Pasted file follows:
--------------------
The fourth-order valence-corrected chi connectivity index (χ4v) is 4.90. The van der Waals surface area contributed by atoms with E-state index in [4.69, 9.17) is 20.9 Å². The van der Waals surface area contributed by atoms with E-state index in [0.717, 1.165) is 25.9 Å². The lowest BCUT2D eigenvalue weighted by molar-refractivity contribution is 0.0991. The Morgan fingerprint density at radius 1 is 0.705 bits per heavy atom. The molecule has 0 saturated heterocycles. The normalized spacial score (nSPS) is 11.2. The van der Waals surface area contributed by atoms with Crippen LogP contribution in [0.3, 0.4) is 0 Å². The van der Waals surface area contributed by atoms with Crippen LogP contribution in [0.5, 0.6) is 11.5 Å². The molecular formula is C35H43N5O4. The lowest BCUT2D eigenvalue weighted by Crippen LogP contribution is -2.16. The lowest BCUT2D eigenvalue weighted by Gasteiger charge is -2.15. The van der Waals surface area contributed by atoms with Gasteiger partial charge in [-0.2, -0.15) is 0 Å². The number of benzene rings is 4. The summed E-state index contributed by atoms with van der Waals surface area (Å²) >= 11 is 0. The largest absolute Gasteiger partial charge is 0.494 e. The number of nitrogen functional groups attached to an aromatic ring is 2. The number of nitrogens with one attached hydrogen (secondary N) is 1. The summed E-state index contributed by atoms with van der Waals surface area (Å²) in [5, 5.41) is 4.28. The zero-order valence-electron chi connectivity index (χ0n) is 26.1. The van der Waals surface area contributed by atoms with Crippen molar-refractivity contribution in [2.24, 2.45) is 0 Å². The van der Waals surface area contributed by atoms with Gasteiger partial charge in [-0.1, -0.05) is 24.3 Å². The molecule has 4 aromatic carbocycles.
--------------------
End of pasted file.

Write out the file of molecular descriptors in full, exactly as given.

The fourth-order valence-corrected chi connectivity index (χ4v) is 4.90. The van der Waals surface area contributed by atoms with E-state index in [4.69, 9.17) is 20.9 Å². The van der Waals surface area contributed by atoms with E-state index in [0.717, 1.165) is 25.9 Å². The lowest BCUT2D eigenvalue weighted by molar-refractivity contribution is 0.0991. The Morgan fingerprint density at radius 1 is 0.705 bits per heavy atom. The molecule has 0 saturated heterocycles. The normalized spacial score (nSPS) is 11.2. The van der Waals surface area contributed by atoms with Crippen LogP contribution in [0.3, 0.4) is 0 Å². The van der Waals surface area contributed by atoms with Crippen LogP contribution in [0.5, 0.6) is 11.5 Å². The molecular formula is C35H43N5O4. The lowest BCUT2D eigenvalue weighted by Crippen LogP contribution is -2.16. The lowest BCUT2D eigenvalue weighted by Gasteiger charge is -2.15. The van der Waals surface area contributed by atoms with Gasteiger partial charge in [-0.2, -0.15) is 0 Å². The number of benzene rings is 4. The summed E-state index contributed by atoms with van der Waals surface area (Å²) >= 11 is 0. The largest absolute Gasteiger partial charge is 0.494 e. The number of nitrogen functional groups attached to an aromatic ring is 2. The number of nitrogens with one attached hydrogen (secondary N) is 1. The summed E-state index contributed by atoms with van der Waals surface area (Å²) in [5, 5.41) is 4.28. The zero-order valence-electron chi connectivity index (χ0n) is 26.1. The van der Waals surface area contributed by atoms with Crippen molar-refractivity contribution in [2.24, 2.45) is 0 Å². The van der Waals surface area contributed by atoms with Gasteiger partial charge in [-0.1, -0.05) is 24.3 Å². The molecule has 4 aromatic carbocycles.